- Also: updated syllabus. I'll pass out a hard copy including the class contact list next Monday.
- Feb. 26, 2007: today we meet in HSSB 4041 from 1 to 2pm, then the usual room til 4. (At 5pm is Dr. Beller's talk about Jews in Modern Austria.) Supplementary readings:
- Peter Loewenberg, "The Psychohistorical Origins of the Nazi Youth Cohort," American Historical Review, 76: 5 (December 1971), 1457-1502. (jstor, pdf) (Tara)
- Alan B. Spitzer, "The Historical Problem of Generations," in: AHR 78:5 (Dec. 1973), pp. 1353-1385. 32 page pdf (Abraham)
- Hans Jaeger, "Generations in History: Reflections on a Controversial Concept," in: History and Theory 24:3 (Oct. 1985), pp. 273-292. (translation of a 1977 Gesch & Gesell article). 19th origins, long discussion of Mannheim 18 page pdf
- Tamara Hareven, "The Search for Generational Memory," in: Daedalus 107:4(Fall 1978); reprinted in Leffler/Brent, Public History Readings (1992), 270-283. (searchable pdf) (Megan)
- Joseph Demartini, "Change Agents and Generational Relationships: A Reevaluation of Mannheim's Problem of Generations," in: Social Forces 64:1 (Sept. 1985), 1-16 pdf (Stacy)
- Jane Pilcher, "Mannheim's Sociology of Generations: An Undervalued Legacy," in: British Journal of Sociology 45:3 (Sept. 1994), pp. 481-495. 14 page pdf
- Marianne Hirsch, Family Frames: Photography, Narrative and Postmemory (Harvard, 1997). (Mira & Nanette) -- not available
- Harald Welzer et al, Opa war kein Nazi: Nationalsozialismus und Holocaust im Familiengedächtnis (Fischer, 2002), selections (Tara)
- March 4, 2007: Tomorrow we will discuss Colette Waddell's Through the Eyes of a Survivor. Our guests will be the author, and Prof. Janet Walker from film studies, whose recent films Portraits of Survival feature interview footage with Nina Morecki. Our reading also includes an essay by Mark Roseman about his experience interviewing Marianne Strauss and later finding documents recounting the same events with some striking differences.
- As the written assignment, please prepare questions to ask Colette, and select passages for discussion.
- Also, if you have time, there is a talk relevant to our seminar at on Monday March 5, noon-1pm in HSSB 4020: Professor Claudio Fogu from the Department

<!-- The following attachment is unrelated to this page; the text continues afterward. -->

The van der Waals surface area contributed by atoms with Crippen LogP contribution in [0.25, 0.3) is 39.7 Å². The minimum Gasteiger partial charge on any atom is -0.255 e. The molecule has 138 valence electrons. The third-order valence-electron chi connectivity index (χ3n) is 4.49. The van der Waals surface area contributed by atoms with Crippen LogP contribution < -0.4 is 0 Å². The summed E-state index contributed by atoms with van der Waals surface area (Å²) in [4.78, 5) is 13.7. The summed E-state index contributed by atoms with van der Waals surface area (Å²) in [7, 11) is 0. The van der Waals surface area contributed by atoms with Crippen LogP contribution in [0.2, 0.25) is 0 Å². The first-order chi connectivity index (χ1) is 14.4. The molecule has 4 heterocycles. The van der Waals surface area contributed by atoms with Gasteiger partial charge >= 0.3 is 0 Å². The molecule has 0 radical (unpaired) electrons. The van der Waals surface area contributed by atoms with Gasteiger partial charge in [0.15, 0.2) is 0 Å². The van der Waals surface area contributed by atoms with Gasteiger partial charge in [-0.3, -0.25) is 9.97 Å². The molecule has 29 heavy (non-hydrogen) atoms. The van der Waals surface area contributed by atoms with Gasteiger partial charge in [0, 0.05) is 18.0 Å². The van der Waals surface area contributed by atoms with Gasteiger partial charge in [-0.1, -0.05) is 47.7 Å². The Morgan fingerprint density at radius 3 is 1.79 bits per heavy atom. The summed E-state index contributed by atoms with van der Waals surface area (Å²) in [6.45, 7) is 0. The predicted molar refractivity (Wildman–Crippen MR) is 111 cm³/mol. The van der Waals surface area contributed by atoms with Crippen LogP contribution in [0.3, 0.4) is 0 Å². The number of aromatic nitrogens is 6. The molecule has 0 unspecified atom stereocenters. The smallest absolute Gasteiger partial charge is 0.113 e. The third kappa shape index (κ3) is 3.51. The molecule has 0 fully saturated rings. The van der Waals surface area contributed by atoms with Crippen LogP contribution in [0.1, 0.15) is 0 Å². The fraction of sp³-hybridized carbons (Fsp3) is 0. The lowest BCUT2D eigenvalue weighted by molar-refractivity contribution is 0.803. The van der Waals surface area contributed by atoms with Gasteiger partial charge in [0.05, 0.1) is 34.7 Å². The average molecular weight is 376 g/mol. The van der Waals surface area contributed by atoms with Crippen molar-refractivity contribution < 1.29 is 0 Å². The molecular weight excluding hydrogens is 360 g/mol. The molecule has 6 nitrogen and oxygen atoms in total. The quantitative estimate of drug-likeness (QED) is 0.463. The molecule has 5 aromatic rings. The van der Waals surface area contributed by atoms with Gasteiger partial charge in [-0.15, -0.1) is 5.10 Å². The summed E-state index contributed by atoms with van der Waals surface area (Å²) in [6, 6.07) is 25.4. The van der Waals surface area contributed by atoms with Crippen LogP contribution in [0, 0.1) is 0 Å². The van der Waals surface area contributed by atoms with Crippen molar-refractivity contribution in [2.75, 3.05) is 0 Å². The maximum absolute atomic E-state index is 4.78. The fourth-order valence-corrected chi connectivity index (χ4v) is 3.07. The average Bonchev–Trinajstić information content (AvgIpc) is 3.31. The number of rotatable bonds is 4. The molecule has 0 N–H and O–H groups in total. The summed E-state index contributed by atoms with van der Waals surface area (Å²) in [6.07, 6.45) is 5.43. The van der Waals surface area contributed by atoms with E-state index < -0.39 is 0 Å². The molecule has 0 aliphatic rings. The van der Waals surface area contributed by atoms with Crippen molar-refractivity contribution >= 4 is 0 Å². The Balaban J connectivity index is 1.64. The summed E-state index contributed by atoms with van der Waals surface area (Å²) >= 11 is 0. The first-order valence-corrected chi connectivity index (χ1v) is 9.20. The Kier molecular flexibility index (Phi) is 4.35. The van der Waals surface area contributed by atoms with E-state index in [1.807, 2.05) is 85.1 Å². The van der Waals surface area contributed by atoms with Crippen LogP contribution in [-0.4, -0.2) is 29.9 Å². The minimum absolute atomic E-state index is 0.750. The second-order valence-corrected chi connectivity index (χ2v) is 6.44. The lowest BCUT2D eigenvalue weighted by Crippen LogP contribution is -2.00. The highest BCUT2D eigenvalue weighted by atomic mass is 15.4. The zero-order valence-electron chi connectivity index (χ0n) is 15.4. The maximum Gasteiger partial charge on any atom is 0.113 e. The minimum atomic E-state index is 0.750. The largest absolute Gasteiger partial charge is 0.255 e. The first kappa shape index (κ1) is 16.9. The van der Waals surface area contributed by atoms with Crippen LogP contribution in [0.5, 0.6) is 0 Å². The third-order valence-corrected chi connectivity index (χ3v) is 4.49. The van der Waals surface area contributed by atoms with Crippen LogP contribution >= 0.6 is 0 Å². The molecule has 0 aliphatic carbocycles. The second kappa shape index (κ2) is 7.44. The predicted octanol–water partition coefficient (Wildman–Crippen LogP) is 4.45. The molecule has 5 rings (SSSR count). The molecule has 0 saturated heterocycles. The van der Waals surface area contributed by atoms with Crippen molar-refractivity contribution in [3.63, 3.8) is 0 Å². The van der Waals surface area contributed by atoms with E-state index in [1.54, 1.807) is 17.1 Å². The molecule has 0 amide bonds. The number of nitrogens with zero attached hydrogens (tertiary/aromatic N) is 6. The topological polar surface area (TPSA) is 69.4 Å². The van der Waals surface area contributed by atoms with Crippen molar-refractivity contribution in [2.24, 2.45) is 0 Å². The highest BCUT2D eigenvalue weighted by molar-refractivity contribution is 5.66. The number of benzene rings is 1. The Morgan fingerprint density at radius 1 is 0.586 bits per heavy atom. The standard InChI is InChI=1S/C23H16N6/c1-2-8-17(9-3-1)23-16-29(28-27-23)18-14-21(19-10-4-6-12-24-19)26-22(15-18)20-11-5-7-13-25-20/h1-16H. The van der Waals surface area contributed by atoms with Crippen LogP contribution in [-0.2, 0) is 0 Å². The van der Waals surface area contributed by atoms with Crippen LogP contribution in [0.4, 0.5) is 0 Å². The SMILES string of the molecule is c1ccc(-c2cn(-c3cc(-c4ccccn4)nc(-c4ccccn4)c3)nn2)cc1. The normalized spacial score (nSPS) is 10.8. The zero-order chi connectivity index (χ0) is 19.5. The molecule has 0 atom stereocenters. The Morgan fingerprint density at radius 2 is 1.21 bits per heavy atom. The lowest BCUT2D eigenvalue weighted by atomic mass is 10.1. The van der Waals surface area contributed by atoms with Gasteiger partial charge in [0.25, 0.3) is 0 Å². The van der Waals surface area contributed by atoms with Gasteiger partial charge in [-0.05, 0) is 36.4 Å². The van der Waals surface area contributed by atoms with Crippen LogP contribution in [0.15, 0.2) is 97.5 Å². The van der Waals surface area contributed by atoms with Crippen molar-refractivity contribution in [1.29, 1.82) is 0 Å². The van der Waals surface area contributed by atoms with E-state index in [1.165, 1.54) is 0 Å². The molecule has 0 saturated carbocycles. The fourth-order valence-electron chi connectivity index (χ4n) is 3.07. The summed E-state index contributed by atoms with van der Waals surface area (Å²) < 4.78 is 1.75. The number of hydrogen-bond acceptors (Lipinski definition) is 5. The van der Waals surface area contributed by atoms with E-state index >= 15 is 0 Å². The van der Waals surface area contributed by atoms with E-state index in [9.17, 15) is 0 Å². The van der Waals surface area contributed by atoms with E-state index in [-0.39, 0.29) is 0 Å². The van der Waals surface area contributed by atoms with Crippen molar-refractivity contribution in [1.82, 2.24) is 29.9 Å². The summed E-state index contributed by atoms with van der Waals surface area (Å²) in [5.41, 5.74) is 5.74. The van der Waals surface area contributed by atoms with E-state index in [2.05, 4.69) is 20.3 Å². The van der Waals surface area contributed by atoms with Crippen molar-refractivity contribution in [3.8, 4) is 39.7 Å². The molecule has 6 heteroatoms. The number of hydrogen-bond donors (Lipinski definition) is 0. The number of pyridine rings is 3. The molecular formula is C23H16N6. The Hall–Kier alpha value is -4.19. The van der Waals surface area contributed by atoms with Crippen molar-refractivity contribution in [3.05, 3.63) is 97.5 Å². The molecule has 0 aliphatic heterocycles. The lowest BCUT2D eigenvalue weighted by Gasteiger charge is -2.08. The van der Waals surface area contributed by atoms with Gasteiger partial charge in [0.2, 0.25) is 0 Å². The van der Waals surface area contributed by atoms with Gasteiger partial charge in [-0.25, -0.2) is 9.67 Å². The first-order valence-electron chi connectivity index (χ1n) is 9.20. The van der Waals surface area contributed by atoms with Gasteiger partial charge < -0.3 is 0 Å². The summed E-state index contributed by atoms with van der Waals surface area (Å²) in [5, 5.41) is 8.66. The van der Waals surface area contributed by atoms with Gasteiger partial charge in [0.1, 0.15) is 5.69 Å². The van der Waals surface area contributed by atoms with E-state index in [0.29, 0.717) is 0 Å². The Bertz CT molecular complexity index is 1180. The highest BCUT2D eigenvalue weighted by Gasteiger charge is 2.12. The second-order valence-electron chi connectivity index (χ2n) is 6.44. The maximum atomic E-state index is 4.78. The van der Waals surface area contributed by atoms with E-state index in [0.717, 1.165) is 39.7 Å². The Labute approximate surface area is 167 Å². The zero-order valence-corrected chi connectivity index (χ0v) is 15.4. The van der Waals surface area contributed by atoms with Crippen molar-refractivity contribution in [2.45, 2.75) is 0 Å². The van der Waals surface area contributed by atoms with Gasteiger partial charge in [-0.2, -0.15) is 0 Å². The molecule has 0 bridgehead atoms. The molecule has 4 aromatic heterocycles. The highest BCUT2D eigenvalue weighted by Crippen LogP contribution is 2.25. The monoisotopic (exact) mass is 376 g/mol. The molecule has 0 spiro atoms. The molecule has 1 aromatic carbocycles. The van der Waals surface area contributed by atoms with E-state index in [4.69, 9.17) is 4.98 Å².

of French and Italian will speak on "The Politics of Memory and the Poetics
of History in Postwar Europe."
In this talk Professor Fogu will discuss a volume of essays, The Politics of Memory in Postwar Europe, which he edited with Richard Ned Lebow and Wulf Kansteiner. Professor Fogu's talk will first discuss the methodological premises of the project, the criteria for the selection of the case
studies, and the definition of "politics of memory." He will then discuss the lessons learned by the contributors in their attempts to create a channel of communication between cultural approaches to the study of memory and scholars in the social sciences with issues such as democratization, identity, and European unification. Finally, he will discuss the comparative results emerging from the seven national case studies that review the institutionalization of memories of Nazism, fascism, and World War II in Austria, France, Germany, Italy, Poland, Switzerland, and Russia/USSR, and focus in particular on the Italian case.
- Last but not least, in the next few days (by Wednesday 4pm if possible), I would like you to write up a 1-2 page prospectus of what you will be writing about for your paper for this course. It can be submitted by e-mail.
- March 12, 2007, 10am : I've received three precis so far, which I'm sending out now instead of waiting until the last minute. They are:
- Joe on Loewen, Lies My Teacher Told Me (1994)
Stacy on Nash, Crabtree & Dunn, History on Trial (1997, 2000)
Abraham on Barton & Levstik, Teaching History for the Common Good (2004)
Megan and Tara on Ronald Evans, The Social Studies Wars (2004)
- Additionally, in the course reader we have as common reading the 1991 essay by Wineburg on the disjuncture between the ways professional historians vs. students read historical texts.
Image of missing pages 516-517, taken from the book publication pp. 81f. (smaller version)
- If you haven't yet picked or had time to read one of the listed books, I'd suggest starting Nietzsche's 1873 essay "On the Uses and Abuses of History for Life" (see under week 1 on this website). At Claudio Fogu's talk last week, Fogu said that the group that produced that collection kept coming back to that text (in particular N's description of 'critical history') in their exploration of memory and identity. It is a short selection, and you don't have to read much of it to get the jist.
- We'll be a smaller group today, since Tara, Mira and Paul won't be there. See you at 2!